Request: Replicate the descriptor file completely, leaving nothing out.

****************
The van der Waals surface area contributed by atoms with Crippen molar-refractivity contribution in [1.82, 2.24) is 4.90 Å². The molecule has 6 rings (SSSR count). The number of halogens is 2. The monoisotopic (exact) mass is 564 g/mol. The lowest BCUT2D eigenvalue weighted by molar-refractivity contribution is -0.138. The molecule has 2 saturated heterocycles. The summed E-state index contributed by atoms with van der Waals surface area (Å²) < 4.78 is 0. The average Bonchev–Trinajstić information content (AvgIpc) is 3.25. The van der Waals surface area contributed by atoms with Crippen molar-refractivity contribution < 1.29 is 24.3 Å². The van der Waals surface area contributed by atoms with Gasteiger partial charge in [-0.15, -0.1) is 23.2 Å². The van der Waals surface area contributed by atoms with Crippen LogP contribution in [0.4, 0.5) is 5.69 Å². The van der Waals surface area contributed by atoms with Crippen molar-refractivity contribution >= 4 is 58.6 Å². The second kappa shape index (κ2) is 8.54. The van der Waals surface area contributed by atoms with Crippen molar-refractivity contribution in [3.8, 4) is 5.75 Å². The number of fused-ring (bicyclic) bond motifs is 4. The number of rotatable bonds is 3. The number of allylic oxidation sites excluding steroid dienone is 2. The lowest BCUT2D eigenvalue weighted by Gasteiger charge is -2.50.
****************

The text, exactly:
The van der Waals surface area contributed by atoms with Crippen molar-refractivity contribution in [1.82, 2.24) is 4.90 Å². The molecule has 6 rings (SSSR count). The number of halogens is 2. The monoisotopic (exact) mass is 564 g/mol. The lowest BCUT2D eigenvalue weighted by molar-refractivity contribution is -0.138. The molecule has 2 saturated heterocycles. The summed E-state index contributed by atoms with van der Waals surface area (Å²) < 4.78 is 0. The average Bonchev–Trinajstić information content (AvgIpc) is 3.25. The van der Waals surface area contributed by atoms with Crippen molar-refractivity contribution < 1.29 is 24.3 Å². The van der Waals surface area contributed by atoms with Gasteiger partial charge in [-0.15, -0.1) is 23.2 Å². The van der Waals surface area contributed by atoms with Crippen LogP contribution in [0.4, 0.5) is 5.69 Å². The van der Waals surface area contributed by atoms with Crippen molar-refractivity contribution >= 4 is 58.6 Å². The second kappa shape index (κ2) is 8.54. The van der Waals surface area contributed by atoms with Crippen molar-refractivity contribution in [3.8, 4) is 5.75 Å². The number of fused-ring (bicyclic) bond motifs is 4. The number of rotatable bonds is 3. The number of allylic oxidation sites excluding steroid dienone is 2. The lowest BCUT2D eigenvalue weighted by Gasteiger charge is -2.50.